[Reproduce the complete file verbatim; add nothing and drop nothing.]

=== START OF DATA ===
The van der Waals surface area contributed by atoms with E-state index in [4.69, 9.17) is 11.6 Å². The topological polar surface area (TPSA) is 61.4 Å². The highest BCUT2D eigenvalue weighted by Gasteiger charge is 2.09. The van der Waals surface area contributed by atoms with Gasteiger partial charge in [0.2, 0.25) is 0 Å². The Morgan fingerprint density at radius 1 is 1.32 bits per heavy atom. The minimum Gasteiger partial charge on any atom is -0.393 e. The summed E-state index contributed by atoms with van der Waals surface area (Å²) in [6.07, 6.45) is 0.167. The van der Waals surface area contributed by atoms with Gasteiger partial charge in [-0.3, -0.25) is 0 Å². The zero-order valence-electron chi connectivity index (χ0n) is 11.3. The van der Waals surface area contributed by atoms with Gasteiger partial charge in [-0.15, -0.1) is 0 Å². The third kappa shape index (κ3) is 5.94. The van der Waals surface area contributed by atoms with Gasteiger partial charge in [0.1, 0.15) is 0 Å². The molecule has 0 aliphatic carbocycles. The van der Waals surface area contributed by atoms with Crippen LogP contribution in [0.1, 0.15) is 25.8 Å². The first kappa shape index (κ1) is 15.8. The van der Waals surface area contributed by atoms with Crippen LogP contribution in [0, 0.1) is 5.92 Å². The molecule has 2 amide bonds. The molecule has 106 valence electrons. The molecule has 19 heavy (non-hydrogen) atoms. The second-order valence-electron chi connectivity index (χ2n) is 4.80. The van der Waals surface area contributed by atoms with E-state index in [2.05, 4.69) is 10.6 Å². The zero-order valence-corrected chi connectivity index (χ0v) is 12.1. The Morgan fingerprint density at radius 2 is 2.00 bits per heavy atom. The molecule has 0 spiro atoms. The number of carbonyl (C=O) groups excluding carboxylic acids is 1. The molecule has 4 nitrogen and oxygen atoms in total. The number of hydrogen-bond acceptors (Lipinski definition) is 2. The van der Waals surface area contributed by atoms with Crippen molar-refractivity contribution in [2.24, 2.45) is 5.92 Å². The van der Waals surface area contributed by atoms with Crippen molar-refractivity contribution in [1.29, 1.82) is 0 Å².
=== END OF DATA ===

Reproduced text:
The van der Waals surface area contributed by atoms with E-state index in [4.69, 9.17) is 11.6 Å². The topological polar surface area (TPSA) is 61.4 Å². The highest BCUT2D eigenvalue weighted by Gasteiger charge is 2.09. The van der Waals surface area contributed by atoms with Gasteiger partial charge in [0.2, 0.25) is 0 Å². The Morgan fingerprint density at radius 1 is 1.32 bits per heavy atom. The minimum Gasteiger partial charge on any atom is -0.393 e. The summed E-state index contributed by atoms with van der Waals surface area (Å²) in [6.07, 6.45) is 0.167. The van der Waals surface area contributed by atoms with Gasteiger partial charge in [-0.3, -0.25) is 0 Å². The zero-order valence-electron chi connectivity index (χ0n) is 11.3. The van der Waals surface area contributed by atoms with Gasteiger partial charge in [-0.15, -0.1) is 0 Å². The third kappa shape index (κ3) is 5.94. The van der Waals surface area contributed by atoms with Gasteiger partial charge in [0.1, 0.15) is 0 Å². The molecule has 0 aliphatic carbocycles. The van der Waals surface area contributed by atoms with Crippen LogP contribution in [0.1, 0.15) is 25.8 Å². The first kappa shape index (κ1) is 15.8. The van der Waals surface area contributed by atoms with Crippen LogP contribution in [0, 0.1) is 5.92 Å². The molecule has 2 amide bonds. The molecule has 106 valence electrons. The molecule has 19 heavy (non-hydrogen) atoms. The second-order valence-electron chi connectivity index (χ2n) is 4.80. The van der Waals surface area contributed by atoms with E-state index in [2.05, 4.69) is 10.6 Å². The zero-order valence-corrected chi connectivity index (χ0v) is 12.1. The Morgan fingerprint density at radius 2 is 2.00 bits per heavy atom. The molecule has 0 spiro atoms. The number of carbonyl (C=O) groups excluding carboxylic acids is 1. The molecule has 4 nitrogen and oxygen atoms in total. The number of hydrogen-bond acceptors (Lipinski definition) is 2. The van der Waals surface area contributed by atoms with Crippen molar-refractivity contribution in [2.24, 2.45) is 5.92 Å². The van der Waals surface area contributed by atoms with Crippen molar-refractivity contribution in [1.29, 1.82) is 0 Å².